Realistic ‘Deepwater Horizon’ takes you inside true-life disaster

SHARE Realistic ‘Deepwater Horizon’ takes you inside true-life disaster

Mark Wahlberg plays an electronics technician capable of heroic rescues in “Deepwater Horizon.” | Summit

One of the minor but memorable recurring characters that live forever in “Seinfeld” syndication history is Babu Bhatt, who on a number of occasions had good reason to wag his finger at Jerry and say, “You bad man! You very very bad man!”

The almost willfully negligent BP executive played by John Malkovich in “Deepwater Horizon” is so arrogant, so obstinate and so quick to brush off multiple and serious safety concerns aboard the ill-fated oil rig, I half-expected the good guys played by Mark Wahlberg and Kurt Russell to get in his face and say, “You bad man! You very very bad man!”

Just as Oliver Stone’s “Snowden” made no bones about declaring the NSA leaker an American freedom fighter, Peter Berg’s “Deepwater Horizon” paints a number of crew members as flat-out heroes while portraying BP officials as almost cartoonishly villainous — blinded to the point of stupidity by their greed.

I’d say Berg has a much stronger case than Stone.

The April 20, 2010, explosion and fire on the Deepwater Horizon drilling rig some 40 miles southeast of the Louisiana coast killed 11 workers, injured 17 others, created the largest offshore oil spill in history and is considered the worst ecological disaster our nation has ever seen.

In the hands of director Berg, who specializes in quick-cut, adrenaline-pumping action (“Friday Night Lights,” “Battleship,” “Lone Survivor”), it’s a well-made, sometimes horrifyingly realistic re-creation of events — but it often feels like a formulaic disaster film, from the obligatory scenes depicting “Peaceful Morning at Home for the Main Characters Before All Hell Breaks Loose” to the “Joshing Around Before All Hell Breaks Loose” scenes on the rig to the “Something’s Seriously Wrong” sequences to the “All Hell Breaks Loose!” madness to the “Frantic Wife on the Phone Trying to Get Information” cutaway scenes.

Berg reteams with “Lone Survivor” star Mark Wahlberg, who plays the likable and respected chief electronics technician Mike Williams. Wahlberg is believable and natural in the early, tender scenes at home with his lovely wife (Kate Hudson) and their whip-smart, beyond adorable daughter (Stella Allen), and in the sequences aboard the rig, whether he’s exchanging techno-jargon with the crew, verbally sparring with the BP execs aboard the rig or repeatedly risking his own safety to save others as fierce explosions and raging fires roar all around him.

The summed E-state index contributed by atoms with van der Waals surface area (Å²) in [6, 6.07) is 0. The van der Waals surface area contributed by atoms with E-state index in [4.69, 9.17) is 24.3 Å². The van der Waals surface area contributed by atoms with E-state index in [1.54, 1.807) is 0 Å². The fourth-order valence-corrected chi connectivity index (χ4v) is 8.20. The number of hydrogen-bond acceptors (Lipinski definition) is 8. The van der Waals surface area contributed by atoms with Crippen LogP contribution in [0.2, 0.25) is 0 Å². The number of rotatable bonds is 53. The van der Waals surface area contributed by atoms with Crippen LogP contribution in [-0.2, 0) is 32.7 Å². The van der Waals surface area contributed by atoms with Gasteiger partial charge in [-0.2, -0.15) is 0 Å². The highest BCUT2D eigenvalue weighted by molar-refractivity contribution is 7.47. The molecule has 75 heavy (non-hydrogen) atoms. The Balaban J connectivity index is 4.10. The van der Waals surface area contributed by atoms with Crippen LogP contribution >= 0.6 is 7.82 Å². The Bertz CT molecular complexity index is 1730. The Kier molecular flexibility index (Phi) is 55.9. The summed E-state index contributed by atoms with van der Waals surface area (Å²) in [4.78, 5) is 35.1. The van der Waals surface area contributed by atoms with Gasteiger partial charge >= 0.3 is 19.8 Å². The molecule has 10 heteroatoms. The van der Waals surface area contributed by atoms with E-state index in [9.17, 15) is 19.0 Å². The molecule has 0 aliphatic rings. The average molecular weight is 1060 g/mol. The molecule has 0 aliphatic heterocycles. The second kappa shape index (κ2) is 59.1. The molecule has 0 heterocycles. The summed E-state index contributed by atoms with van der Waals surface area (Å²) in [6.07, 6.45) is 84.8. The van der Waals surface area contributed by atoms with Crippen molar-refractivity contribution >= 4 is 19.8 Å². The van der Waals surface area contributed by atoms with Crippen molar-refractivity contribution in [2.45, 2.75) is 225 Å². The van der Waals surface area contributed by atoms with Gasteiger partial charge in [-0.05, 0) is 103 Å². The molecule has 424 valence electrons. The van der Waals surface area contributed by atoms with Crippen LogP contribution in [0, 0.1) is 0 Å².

Kurt Russell is perfectly cast as the beloved crew captain Mr. Jimmy, Gina Rodriguez is outstanding as the relatively inexperienced technician Andrea Fleytas, and Hudson does fine work as Mike’s wife Felicia. (The screenplay gives Hudson’s character a little more depth than Laura Linney’s very similar wife-on-the-phone role in “Sully.”)

As for the great Malkovich, who if he were cast as a lamppost would play that lamppost as the most eccentric lamppost ever: There’s a smirking malevolence to his portrayal of BP executive Donald Vidrine, who is so frustrated with Deepwater Horizon’s behind-schedule performance, he finds a way to discount every safety concern, bypass crucial performance tests and demand the crew proceed as scheduled.

Meanwhile, Berg builds the suspense with murky glimpses of the drill creaking and cracking and shuddering deep below the rig. (Working on a school project, Mike’s daughter describes the oil as a “monster” in the deep that must be contained — and indeed, Berg sets up the action sequences as if he’s building the foundation for a monster movie.)

The screenplay by Matthew Michael Carnahan and Matthew Sand is overloaded with inside jargon that would be decipherable only to oil rig engineers and technicians. And once the rig explodes, it’s so dark and Berg’s camera is so hyperactive and the actors are covered in oil — making it impossible at times to decipher exactly whom we’re watching and what they’re trying to accomplish.

But Berg does a solid job of capturing the intensity and ferocity of the explosion, and how terrifying it must have been for all onboard when they realized the rig was going down and their only hope was to head for the waters — which were literally on fire.

Wahlberg’s Mike Williams shifts into full-on action hero mode (it’s visual hyperbole, but thrilling to watch) as he makes astounding leaps and performs near superhero-level stunts.  Russell’s Mr. Jimmy is a steady leader even though he’s been seriously injured. And Hudson’s Felicia is the symbol of all the families whose lives were forever changed that night.

And the BP execs, quite deservedly, are given the cinematic equivalent of Babu’s Wagging Finger of Shame.


Summit Entertainment presents a film directed by Peter Berg and written by Matthew Michael Carnahan and Matthew Sand. Running time: 97 minutes. Rated PG-13 (for prolonged intense disaster sequences and related disturbing images, and brief strong language). Opens Friday at local theaters.

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